Ved Mehta is fascinated by the Oxford continuity. He had Gerard Manley Hop- kins' room in his first year at Balliol, Harold Macmillan's in his second. One of his friends, he writes, had learned 'his particular shout' from Sir Isaiah Berlin, 'who, in turn, had learned it from Sir Mau- rice Bowra, another great Oxford figure'. In fact, Mehta is almost obsessionally inter- ested in people's backgrounds. Blind since about the age of four, he has an urge to know not only exactly what people are like, but how in heaven they got that way.
This taste for antecedents leads to some mighty digressions which some readers may find mighty irritating. In describing his Bal- liol friend Jasper Griffin (later a don), Mehta treats us to 15 pages on Griffin's schooldays at Christ's Hospital, five bonus pages on Lamb's and Coleridge's experi- ences there, and four pages on Griffin's life before that school, including a long extract from a specimen 11-plus exam paper. But it would be unfair to suggest that Mehta can- not find a tangent without racing off on it. The digressions are reservoirs that feed the river of narrative. Griffin was one of Mehta's best friends, and we understand him better for knowing his social back- ground, his schooling and even his school's 'If symptoms persist, may God have mercy on your soul.' background. Griffin told Mehta that wear- ing that 'extraordinary kit' at school had made him not care so much what people thought of him. 'Everyone stared at you. Well, you got used to that.'
We know a lot about Mehta's own back- ground from his many autobiographical works. The first, Face to Face, appeared when he was still an Oxford undergraduate in 1958. He was the son of a comfortably off Indian doctor. When the child went blind, he was sent to a school for the blind in Arkansas and went on to Pomona Col- lege, California. So at Oxford he was dou- bly an exile — trebly, if one counts his being an exile from the light. That made for marvellous objectivity. Blind he might be, but he was the acutest kind of observer: the outsider who wants to be an insider.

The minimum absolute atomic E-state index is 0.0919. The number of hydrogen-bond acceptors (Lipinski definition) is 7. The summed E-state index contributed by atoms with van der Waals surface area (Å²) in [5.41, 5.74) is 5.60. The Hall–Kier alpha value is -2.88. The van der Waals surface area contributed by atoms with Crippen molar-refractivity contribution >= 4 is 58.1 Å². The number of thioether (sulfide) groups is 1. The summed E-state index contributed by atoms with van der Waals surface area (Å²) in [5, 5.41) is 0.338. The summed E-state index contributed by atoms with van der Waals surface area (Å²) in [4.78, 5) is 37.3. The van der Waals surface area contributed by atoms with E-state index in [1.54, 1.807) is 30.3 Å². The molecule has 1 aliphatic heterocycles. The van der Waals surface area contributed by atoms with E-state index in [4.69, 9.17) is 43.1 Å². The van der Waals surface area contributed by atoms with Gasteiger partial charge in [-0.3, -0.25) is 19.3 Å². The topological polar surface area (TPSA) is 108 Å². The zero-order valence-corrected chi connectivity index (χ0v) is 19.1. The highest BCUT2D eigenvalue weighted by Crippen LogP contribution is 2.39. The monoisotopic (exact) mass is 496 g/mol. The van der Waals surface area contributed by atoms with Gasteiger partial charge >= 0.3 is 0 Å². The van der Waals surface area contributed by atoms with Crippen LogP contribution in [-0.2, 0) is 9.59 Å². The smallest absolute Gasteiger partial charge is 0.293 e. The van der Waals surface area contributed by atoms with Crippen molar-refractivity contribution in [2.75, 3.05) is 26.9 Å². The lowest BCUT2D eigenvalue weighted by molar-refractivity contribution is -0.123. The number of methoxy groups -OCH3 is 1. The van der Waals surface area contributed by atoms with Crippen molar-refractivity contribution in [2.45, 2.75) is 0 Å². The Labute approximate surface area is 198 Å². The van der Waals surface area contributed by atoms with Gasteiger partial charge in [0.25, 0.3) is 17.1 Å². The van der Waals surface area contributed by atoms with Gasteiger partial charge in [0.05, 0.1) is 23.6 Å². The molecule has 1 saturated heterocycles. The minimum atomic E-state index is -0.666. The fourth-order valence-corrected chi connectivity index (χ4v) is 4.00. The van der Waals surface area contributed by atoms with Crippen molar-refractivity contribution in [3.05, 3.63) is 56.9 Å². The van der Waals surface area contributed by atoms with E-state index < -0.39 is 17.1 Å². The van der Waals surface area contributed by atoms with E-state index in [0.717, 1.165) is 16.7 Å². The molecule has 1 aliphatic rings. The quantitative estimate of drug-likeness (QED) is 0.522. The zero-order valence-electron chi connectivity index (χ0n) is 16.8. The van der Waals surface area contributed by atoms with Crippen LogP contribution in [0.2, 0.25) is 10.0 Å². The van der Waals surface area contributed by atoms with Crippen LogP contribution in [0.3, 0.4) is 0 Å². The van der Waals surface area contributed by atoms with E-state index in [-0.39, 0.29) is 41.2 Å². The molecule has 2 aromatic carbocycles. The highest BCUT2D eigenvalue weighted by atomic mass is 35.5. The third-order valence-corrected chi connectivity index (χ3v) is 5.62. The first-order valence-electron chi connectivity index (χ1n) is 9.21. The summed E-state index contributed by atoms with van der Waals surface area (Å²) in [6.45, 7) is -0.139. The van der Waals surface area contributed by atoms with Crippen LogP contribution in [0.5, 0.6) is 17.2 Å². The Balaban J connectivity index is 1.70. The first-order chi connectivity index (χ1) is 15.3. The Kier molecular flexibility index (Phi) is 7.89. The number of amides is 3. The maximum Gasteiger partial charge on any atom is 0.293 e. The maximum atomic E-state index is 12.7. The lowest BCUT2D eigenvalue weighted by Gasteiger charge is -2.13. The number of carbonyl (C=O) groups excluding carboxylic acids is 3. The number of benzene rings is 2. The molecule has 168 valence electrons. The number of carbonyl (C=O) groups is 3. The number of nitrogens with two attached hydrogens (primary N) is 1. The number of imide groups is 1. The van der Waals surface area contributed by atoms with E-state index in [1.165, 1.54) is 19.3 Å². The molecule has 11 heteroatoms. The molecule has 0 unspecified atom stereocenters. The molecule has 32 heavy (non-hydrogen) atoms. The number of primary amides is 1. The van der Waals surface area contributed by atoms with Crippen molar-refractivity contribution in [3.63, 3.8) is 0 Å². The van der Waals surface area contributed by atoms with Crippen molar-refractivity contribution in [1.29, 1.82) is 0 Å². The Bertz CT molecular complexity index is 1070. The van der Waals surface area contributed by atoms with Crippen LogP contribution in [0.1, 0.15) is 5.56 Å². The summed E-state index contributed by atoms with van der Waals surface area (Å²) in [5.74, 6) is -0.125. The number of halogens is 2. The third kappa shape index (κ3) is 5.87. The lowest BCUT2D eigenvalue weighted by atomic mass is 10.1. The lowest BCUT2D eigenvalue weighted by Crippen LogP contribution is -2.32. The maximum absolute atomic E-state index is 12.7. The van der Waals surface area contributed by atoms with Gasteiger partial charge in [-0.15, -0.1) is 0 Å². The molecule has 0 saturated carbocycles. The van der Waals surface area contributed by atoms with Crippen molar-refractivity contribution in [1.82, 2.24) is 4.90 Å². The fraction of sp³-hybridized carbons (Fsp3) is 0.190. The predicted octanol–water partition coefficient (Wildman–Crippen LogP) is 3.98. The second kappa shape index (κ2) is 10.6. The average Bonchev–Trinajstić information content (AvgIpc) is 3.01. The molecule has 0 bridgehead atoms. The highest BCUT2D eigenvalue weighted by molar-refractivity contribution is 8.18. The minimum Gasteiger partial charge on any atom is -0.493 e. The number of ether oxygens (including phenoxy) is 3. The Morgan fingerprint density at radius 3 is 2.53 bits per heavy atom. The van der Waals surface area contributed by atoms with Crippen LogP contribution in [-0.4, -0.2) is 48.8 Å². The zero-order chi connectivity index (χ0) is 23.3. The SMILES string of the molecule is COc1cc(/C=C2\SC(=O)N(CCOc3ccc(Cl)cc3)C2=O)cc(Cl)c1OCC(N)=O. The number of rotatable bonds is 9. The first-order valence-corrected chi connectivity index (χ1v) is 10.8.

If you are given a translation of a French play, you can tell fairly quickly whether it is a good play. Only by reading the original can you know if it is a good translation. Similarly, a portrait in oils can be a good painting without necessarily being a good likeness. Like Ved Mehta, I went up to Oxford in the late 1950s. I arrived there in 1959, the year he went down — knew some of the same people and read the same sub- ject, modern history. So I saw the original, and this book gave me, what not every reader can get from it, the 'delighted shock of recognition'.